1. Calcium is essential for both neurotransmitter release and muscle contraction. Given these important physiological processes, it seems reasonable to assume that hypocalcemia may lead to reduced neuromuscular excitability. Counterintuitively, however, clinical observation has frequently documented hypocalcemia’s role in induction of seizures and general excitability processes such as tetany, Chvostek’s sign, and bronchospasm. The mechanism of this calcium paradox remains elusive, and very few pathophysiological studies have addressed this conundrum. Nevertheless, several studies primarily addressing other biophysical issues have provided some clues. In this review, we analyze the data of these studies and propose an integrative model to explain this hypocalcemic paradox.

    Keywords: action potential, hypocalcemia, ion channel, neurophysiology, seizure, synaptic transmission

    We know that Bumetanide causes potassium loss and dehydration. Less discussed is the possibility of hypocalcemia, particularly for some who show such dysfunctions even without Bumetanide.
    I assume correcting hypocalcemia might make it more effective.

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  2. So are we talking about treating a channelopathy involving the chloride channel?

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    1. We are talking about a channelopathy, more precisely overexpression of NKCC1 which lets chloride into cells and underexpression of KCC2 which lets chloride out. This elevated chloride makes GABA act as excitatory rather than inhibitory. The usual balance between GABA and Glutamate neurotransmitters that controls when neurons fire is lost. The causes the so-called E/I imbalance and the visible features of autism.

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    2. I am waiting to see if the genetic testing I am getting done for my son will show anything in regards to a channelopathy or something with transporters. I made a mistake on his keto-diet when I made new menus erasing casein and recalculated all of the menus-I was focusing on ratio and did not focus on the calories. My son's seizure threshold changed and it gave me the chance to re-examine. I believe GABA is excitatory...It is as though GABA doesn't function the way it should or for him its a transporter issue? Observing him in a room with other children who do not have epilepsy I can see that he is entirely too excited without the ketogenic diet. I can actually see the effect the rapid firing has...sort of like the other end has to catch up. (His teacher noticed it too when we were talking about him) The drawback to the diet at least for him is that when the ketones are too high which happens for a couple of different reasons he can get moody and sad. If he is eating every 4 hours he is ok. Sometimes you have to give a little extra carbs when you see this. Now that his ketones are back to normal though I still notice a lot of darting around but overall it is slower and depends on whether its a new environment and he doesn't want to be in it.-Infinitybeyondlove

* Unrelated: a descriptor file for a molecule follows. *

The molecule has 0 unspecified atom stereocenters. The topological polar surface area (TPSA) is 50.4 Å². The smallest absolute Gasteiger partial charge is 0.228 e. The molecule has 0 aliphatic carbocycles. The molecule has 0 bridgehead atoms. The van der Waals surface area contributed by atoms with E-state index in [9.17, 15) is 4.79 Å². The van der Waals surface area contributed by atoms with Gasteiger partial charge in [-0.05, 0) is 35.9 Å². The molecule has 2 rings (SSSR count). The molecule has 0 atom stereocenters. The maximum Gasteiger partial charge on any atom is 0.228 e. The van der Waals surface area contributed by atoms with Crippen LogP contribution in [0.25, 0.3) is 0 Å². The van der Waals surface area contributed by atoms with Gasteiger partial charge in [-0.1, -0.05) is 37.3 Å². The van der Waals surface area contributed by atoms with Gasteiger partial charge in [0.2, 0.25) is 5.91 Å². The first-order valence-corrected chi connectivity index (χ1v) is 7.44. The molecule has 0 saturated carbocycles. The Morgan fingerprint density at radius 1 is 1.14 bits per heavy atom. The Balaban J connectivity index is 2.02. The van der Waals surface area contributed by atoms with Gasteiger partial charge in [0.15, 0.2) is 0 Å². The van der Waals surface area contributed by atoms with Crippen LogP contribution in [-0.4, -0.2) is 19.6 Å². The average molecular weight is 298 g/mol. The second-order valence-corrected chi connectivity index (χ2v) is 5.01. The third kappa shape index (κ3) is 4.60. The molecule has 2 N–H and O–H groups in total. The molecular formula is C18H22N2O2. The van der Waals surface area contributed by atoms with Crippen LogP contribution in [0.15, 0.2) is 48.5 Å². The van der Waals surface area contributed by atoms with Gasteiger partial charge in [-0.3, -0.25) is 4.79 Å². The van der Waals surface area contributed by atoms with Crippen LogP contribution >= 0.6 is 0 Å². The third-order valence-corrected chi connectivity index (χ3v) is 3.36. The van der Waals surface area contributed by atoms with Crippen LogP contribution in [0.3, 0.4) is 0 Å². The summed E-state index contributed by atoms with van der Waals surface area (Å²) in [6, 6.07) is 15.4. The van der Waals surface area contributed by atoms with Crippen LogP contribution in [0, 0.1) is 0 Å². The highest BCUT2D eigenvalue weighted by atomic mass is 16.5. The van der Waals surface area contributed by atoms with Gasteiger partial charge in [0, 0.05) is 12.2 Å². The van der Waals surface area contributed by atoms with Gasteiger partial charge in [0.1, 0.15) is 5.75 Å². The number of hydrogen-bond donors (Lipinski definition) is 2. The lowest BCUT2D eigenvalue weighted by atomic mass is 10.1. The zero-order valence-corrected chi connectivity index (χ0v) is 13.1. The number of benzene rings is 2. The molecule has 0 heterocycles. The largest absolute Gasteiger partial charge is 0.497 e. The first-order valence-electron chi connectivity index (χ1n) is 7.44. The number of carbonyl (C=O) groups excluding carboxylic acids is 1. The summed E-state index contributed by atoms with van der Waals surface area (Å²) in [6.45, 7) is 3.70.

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  3. Hello Peter,

    This study looks quite encouraging indeed, at least for the responders. I mean a drop of beven 4 counts on the CARS score is no mean feat. I was wondering, given the observed diresct relation between dose and severity of side effects, and also, significant improvements even at 0.5 mg bid (though you frel it might be a data artefact), would a 0.5 mg dose a good place to start? I wanted to trial bumetanide once again during summer vacations. I was also thinking of supplementing with ca, mg and k and/or a good multimineral tonic instead of just potassium this time. Will that be a good idea or additional ca might be undesirable?